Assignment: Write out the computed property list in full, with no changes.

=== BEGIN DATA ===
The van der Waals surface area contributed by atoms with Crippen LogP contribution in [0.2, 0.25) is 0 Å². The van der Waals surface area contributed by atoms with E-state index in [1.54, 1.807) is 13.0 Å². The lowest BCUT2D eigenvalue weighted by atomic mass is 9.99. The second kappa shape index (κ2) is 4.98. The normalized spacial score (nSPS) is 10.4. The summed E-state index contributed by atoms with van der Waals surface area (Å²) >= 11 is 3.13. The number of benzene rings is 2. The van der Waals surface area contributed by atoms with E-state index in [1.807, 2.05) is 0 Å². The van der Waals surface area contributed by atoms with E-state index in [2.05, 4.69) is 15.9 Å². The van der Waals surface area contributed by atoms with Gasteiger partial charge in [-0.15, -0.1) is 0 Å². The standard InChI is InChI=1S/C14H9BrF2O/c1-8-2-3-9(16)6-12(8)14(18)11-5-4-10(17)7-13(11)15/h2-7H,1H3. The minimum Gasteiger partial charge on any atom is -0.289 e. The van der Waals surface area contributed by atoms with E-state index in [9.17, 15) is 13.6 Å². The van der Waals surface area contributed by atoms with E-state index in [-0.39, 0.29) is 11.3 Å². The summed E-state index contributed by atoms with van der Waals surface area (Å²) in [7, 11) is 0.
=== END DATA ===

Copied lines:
The van der Waals surface area contributed by atoms with Crippen LogP contribution in [0.2, 0.25) is 0 Å². The van der Waals surface area contributed by atoms with E-state index in [1.54, 1.807) is 13.0 Å². The lowest BCUT2D eigenvalue weighted by atomic mass is 9.99. The second kappa shape index (κ2) is 4.98. The normalized spacial score (nSPS) is 10.4. The summed E-state index contributed by atoms with van der Waals surface area (Å²) >= 11 is 3.13. The number of benzene rings is 2. The van der Waals surface area contributed by atoms with E-state index in [1.807, 2.05) is 0 Å². The van der Waals surface area contributed by atoms with E-state index in [2.05, 4.69) is 15.9 Å². The van der Waals surface area contributed by atoms with Gasteiger partial charge in [-0.15, -0.1) is 0 Å². The standard InChI is InChI=1S/C14H9BrF2O/c1-8-2-3-9(16)6-12(8)14(18)11-5-4-10(17)7-13(11)15/h2-7H,1H3. The minimum Gasteiger partial charge on any atom is -0.289 e. The van der Waals surface area contributed by atoms with E-state index in [9.17, 15) is 13.6 Å². The van der Waals surface area contributed by atoms with E-state index in [-0.39, 0.29) is 11.3 Å². The summed E-state index contributed by atoms with van der Waals surface area (Å²) in [7, 11) is 0.